Mark Greene, TGMP: “Why I’m Proud to Be a Men’s Rights Feminist.”

March 22nd, 2013 § 0 comments § permalink

Off-putting title aside, Mark Greene has written an eminently quotable piece for The Good Men Project, called Why I’m Proud to Be a Men’s Rights Feminist.

We must self identify as heretics in the cathedrals of accepted wisdom. I’m making this my life’s work because feminism and men’s rights are too important to be left in the hands of the true believers.

It’s a cry for nuance during this awkward phase of society and culture. One can acknowledge privilege, the natural limits of understanding, actively work toward balancing inequities, but it doesn’t submit one to being a passive, unwearying punching bag at the individual level, nor does it justify the condemnation of an entire gender, race, etc.

Similarly, one can’t take extremist reactions (sometimes justified in premise, but not in execution) as a reflection of anyone beyond the individual expressing them, or at most specific parts of their ideological foundation. The collateral damage of pursuing ideological purity constitutes a wholly new crime, or the broadening of the original. Without nuance, recognition of WHO differs (who isn’t wholly on ‘your side,’ or totally against you, but would agree/disagree on specific questions), and how (what those questions are), potential allies or neutral parties get caught in the crossfire; bad in itself, and it fosters resentment that will perpetuate the unhealthy cycle(s).

One ought to take responsibility for their individual actions, and the privileges that benefit them whether they wanted them or not; and one ought to defend and advocate for their rights, but this, too, bears the caveat of doing so responsibly, and not becoming the abuser.

To talk about this abstractly is largely pointless, though, as is ideology in general. The rubber meets the road on an institutional level, where the status quo is actively preserved. We can/should do our best as individuals, to adjust our ‘programming,’ and perhaps influence (or be influenced by) others — this is worthwhile — but eventually, the seats of power must be overturned before justice and equality can be more than surreptitious, small-scale rule bending, or gaudy, symbolic pacifiers. This applies to anyone being placed at a disadvantage by institutional artifice.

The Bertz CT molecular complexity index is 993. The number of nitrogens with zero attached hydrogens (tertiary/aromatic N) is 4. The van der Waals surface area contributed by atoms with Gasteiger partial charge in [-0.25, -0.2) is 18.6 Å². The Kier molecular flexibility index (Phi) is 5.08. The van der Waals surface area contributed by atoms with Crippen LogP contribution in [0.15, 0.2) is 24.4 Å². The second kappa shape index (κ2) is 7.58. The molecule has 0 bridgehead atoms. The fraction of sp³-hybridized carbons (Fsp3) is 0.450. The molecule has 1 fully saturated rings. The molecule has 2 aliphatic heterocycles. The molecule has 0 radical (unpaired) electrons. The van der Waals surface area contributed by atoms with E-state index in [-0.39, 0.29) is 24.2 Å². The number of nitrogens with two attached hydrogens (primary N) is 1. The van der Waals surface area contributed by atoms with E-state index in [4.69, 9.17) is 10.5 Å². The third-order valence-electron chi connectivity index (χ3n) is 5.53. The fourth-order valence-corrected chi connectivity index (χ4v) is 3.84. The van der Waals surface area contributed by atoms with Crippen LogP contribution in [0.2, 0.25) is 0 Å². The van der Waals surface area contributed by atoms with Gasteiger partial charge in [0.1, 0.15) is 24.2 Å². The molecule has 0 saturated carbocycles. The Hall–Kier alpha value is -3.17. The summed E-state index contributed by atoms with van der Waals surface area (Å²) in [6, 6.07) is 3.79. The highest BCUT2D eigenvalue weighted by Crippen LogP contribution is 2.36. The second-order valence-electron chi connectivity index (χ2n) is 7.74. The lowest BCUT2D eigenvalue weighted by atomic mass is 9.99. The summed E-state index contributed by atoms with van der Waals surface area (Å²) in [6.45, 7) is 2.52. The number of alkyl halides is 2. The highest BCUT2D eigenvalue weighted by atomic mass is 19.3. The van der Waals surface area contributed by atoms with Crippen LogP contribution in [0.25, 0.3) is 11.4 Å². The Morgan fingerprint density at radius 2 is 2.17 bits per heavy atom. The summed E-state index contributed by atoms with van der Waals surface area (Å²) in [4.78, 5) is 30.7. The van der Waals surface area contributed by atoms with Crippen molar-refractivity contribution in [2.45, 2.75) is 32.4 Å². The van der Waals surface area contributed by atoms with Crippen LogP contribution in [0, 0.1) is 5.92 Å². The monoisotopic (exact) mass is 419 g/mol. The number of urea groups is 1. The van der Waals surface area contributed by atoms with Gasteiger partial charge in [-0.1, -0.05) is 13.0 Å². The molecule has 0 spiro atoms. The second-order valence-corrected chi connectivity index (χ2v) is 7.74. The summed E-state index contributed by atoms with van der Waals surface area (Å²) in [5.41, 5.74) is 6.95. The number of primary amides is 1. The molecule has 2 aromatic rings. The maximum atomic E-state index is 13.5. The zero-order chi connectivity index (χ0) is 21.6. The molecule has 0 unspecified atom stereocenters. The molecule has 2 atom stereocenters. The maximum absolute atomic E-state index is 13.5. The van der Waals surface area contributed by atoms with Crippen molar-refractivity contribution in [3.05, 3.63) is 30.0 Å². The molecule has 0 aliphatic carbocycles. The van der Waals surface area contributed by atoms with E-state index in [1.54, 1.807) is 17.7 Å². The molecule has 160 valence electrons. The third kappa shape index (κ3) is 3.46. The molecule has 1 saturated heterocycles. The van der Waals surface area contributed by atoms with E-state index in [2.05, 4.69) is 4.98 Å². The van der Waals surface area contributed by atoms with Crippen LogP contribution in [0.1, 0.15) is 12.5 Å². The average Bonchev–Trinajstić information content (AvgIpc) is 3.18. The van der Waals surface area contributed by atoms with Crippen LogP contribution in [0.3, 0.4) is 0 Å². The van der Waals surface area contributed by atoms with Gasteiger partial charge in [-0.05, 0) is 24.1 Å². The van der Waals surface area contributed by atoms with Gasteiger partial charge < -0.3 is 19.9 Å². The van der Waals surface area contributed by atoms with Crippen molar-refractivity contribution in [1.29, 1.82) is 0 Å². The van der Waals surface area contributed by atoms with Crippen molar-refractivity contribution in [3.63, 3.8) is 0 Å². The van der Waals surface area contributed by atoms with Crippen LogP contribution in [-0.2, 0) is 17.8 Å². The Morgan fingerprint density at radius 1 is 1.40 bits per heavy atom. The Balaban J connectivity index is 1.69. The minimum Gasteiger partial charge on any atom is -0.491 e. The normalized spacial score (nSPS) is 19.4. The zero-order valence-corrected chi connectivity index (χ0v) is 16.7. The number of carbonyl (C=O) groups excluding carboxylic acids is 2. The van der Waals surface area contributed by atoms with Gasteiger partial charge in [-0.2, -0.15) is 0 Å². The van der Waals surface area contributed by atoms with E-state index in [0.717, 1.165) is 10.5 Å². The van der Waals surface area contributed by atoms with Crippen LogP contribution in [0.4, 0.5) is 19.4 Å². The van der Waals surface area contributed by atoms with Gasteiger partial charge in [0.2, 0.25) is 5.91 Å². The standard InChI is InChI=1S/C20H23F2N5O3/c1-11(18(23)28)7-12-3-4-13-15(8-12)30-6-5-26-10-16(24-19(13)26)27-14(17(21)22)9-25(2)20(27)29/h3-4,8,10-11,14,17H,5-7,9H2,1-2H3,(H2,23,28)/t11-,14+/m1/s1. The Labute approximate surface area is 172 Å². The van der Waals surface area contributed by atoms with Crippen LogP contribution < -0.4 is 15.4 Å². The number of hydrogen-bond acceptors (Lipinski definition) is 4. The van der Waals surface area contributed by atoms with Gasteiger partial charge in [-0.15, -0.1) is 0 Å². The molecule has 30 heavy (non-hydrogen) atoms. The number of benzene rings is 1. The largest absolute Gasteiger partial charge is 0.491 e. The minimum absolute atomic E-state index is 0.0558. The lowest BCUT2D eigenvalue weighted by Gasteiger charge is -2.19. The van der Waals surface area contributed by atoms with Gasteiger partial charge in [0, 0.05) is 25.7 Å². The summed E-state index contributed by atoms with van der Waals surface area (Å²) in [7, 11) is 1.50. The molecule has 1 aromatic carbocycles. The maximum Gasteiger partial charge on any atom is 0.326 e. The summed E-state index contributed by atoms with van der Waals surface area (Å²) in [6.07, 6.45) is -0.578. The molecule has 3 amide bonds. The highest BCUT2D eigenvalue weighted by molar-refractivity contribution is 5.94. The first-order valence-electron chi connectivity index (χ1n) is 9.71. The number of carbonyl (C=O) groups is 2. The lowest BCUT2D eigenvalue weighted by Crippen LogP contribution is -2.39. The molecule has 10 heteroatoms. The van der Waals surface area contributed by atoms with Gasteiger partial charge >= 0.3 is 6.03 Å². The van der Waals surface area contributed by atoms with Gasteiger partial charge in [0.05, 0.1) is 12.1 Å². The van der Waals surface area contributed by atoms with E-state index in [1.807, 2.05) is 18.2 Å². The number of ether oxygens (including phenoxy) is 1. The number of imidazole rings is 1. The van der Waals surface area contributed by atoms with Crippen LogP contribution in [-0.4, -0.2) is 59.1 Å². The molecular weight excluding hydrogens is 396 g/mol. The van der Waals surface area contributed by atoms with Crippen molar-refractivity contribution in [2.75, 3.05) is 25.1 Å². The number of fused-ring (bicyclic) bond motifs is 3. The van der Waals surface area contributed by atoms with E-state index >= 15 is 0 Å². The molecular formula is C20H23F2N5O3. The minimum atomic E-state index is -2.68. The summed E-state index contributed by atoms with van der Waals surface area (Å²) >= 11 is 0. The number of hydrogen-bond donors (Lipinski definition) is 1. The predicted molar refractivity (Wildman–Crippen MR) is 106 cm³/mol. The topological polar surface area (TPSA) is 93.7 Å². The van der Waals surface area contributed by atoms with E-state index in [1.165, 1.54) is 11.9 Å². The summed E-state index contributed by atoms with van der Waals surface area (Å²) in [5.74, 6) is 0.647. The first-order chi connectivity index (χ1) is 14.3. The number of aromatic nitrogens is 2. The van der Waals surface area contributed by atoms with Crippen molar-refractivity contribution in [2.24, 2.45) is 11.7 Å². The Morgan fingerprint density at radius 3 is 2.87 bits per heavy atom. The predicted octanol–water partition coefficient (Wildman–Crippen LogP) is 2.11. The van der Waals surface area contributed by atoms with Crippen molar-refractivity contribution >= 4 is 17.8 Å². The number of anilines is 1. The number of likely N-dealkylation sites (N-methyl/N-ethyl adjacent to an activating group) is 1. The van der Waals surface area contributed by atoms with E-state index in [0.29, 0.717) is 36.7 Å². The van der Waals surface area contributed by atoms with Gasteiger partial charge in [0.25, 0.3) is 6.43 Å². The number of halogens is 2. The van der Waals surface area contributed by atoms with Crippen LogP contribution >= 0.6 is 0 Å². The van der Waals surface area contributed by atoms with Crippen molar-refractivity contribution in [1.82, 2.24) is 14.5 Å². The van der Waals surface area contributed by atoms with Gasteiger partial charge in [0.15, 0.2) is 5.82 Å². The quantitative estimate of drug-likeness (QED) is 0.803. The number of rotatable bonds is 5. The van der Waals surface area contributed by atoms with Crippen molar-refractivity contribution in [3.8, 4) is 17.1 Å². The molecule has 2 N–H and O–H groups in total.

On a personal note, I have a stake in this… I do want everybody to do what they can/should/must to get along, and stop fucking up each others’ lives (or allowing lives to get fucked up; their own, or otherwise). I’m not naïve enough to imagine calling a political cease fire, so to speak, wouldn’t just leave the balance of power as thoroughly entrenched as it is; I know there is work that must be done, ugly presumptions of our own we’ll have to confront, so I want this to happen deliberately, intelligently… we should know why we make the choices we do, and leave room for adjustment… until true equality and justice are the norm (or are at least possible).

A simple, though not in itself easy, step toward this is to interact with people outside your typical circles. Once you do that, you’ll see that few ever really fulfill the tidy little stereotypes we all cling to subconsciously (if only for lack of any real experience). Knowing the variability of people and ideas makes it harder to project, to caricature, to dehumanize — ultimately, it makes it harder to treat people like shit.

I say this having spent childhood in a fucked up, folk-Dworkinian personal hell. Being a boy meant being eyed like this time bomb that’d become an abuser without intervention by ‘well-meaning’ ideological dabblers — who’d helpfully warn me of my innate proclivities toward exploitation and general shitness as a human being. That’s… how you make a serial killer, not how you develop someone’s character.

Good thing I fucking knew better. I didn’t buy into it, but it was unpleasant as fuck, and I still resent those (specific) people.